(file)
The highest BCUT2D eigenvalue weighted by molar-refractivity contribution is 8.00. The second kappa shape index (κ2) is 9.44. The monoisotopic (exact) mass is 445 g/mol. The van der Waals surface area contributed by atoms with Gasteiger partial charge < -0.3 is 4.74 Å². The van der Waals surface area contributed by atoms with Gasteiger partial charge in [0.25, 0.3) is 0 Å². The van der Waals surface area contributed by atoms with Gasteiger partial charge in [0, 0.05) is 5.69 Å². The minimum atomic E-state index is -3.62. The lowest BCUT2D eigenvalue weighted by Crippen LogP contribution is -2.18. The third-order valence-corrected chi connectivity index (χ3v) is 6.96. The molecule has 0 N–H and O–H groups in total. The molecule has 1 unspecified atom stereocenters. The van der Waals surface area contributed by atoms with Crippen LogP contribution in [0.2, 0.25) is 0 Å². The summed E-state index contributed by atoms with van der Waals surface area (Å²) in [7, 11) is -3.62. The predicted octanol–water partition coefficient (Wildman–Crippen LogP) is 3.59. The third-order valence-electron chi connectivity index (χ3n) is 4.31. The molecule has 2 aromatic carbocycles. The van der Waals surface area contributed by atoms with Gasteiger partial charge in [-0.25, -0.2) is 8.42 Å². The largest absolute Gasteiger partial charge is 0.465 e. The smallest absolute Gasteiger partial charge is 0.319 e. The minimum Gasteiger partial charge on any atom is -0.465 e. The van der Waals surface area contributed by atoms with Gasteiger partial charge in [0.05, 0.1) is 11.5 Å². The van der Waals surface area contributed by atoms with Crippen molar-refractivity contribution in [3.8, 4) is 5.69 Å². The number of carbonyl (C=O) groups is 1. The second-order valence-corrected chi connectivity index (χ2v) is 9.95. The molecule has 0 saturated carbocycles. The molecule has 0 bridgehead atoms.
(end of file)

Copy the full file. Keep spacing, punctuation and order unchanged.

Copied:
The highest BCUT2D eigenvalue weighted by molar-refractivity contribution is 8.00. The second kappa shape index (κ2) is 9.44. The monoisotopic (exact) mass is 445 g/mol. The van der Waals surface area contributed by atoms with Gasteiger partial charge < -0.3 is 4.74 Å². The van der Waals surface area contributed by atoms with Gasteiger partial charge in [0.25, 0.3) is 0 Å². The van der Waals surface area contributed by atoms with Gasteiger partial charge in [0, 0.05) is 5.69 Å². The minimum atomic E-state index is -3.62. The lowest BCUT2D eigenvalue weighted by Crippen LogP contribution is -2.18. The third-order valence-corrected chi connectivity index (χ3v) is 6.96. The molecule has 0 N–H and O–H groups in total. The molecule has 1 unspecified atom stereocenters. The van der Waals surface area contributed by atoms with Crippen LogP contribution in [0.2, 0.25) is 0 Å². The summed E-state index contributed by atoms with van der Waals surface area (Å²) in [7, 11) is -3.62. The predicted octanol–water partition coefficient (Wildman–Crippen LogP) is 3.59. The third-order valence-electron chi connectivity index (χ3n) is 4.31. The molecule has 2 aromatic carbocycles. The van der Waals surface area contributed by atoms with Gasteiger partial charge in [-0.25, -0.2) is 8.42 Å². The largest absolute Gasteiger partial charge is 0.465 e. The smallest absolute Gasteiger partial charge is 0.319 e. The minimum Gasteiger partial charge on any atom is -0.465 e. The van der Waals surface area contributed by atoms with Gasteiger partial charge in [0.05, 0.1) is 11.5 Å². The van der Waals surface area contributed by atoms with Crippen molar-refractivity contribution in [3.8, 4) is 5.69 Å². The number of carbonyl (C=O) groups is 1. The second-order valence-corrected chi connectivity index (χ2v) is 9.95. The molecule has 0 saturated carbocycles. The molecule has 0 bridgehead atoms.